But you're also right about the hard times; those early years were grim for me, but they did make me a lot tougher.

I must say that I do feel the greatest sympathy for people who have had non-elective amputations - that's a drastic change of life-style; in my case, the very presence of my wrecked leg at least kept the hope of recovery alive, but it must be a huge shock to wake up unexpectedly without a leg. At least I had a 27-year grieving period!

That's another amazing thing about the forums - there is shared experience of such extreme things here, and we can support each other in ways that would be impossible elsewhere. Not only that, but able-bodied people can't begin to grasp what we've been through, and I'd rather not hurt their sensibilities by describing my own horrible experiences!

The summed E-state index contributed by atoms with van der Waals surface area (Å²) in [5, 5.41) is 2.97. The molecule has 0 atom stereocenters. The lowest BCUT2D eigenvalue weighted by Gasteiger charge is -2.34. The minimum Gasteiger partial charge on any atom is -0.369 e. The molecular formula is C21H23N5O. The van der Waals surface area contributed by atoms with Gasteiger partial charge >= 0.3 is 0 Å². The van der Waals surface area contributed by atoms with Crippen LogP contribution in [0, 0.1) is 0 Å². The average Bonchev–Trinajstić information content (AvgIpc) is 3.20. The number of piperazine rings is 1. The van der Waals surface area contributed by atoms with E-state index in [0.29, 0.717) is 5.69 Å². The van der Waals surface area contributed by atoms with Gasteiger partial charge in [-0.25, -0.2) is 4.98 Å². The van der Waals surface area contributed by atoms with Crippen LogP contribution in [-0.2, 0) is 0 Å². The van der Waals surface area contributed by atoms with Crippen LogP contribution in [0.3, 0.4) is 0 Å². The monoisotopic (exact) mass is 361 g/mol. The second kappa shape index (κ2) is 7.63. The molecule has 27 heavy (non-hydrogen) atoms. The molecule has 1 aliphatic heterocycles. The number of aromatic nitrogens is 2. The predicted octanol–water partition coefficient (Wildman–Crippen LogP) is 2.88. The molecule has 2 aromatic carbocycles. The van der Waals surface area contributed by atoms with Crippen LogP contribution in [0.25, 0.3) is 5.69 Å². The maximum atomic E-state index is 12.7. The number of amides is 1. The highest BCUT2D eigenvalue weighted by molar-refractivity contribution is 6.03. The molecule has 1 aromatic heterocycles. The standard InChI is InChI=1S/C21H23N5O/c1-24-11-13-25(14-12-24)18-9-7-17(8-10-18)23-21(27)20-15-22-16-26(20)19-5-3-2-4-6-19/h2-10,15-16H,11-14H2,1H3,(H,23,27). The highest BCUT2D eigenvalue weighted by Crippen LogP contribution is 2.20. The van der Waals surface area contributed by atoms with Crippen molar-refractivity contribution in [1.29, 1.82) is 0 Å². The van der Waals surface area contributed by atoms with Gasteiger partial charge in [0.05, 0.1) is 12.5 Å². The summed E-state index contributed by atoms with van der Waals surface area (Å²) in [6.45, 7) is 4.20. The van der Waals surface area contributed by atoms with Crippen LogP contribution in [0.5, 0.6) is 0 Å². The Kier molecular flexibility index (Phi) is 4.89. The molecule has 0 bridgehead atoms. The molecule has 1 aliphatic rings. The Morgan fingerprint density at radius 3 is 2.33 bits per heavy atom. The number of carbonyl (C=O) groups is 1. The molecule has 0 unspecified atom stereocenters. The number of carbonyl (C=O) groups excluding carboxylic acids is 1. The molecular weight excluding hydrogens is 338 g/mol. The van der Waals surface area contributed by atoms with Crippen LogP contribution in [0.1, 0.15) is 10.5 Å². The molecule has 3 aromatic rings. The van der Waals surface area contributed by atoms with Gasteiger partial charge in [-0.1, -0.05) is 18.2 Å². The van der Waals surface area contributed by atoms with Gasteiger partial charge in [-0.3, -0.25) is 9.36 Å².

Lizzie, I meant what I said before - the disabled children I worked with were just huge, charismatic souls, completely undiminished by their difficulties, and the thought of them put me to shame every time I thought I had it tough. It was from them that I learned to "re-centre" myself, so that my essential self was effectively separated from my difficulties; it's not denial or rose-tinted glasses, but choosing to prioritise success over limitation, despite those limitations sometimes being very, very hard work to overcome.

Onwards, people!

I'll PM you, Jim.

Very best wishes

Roz. :)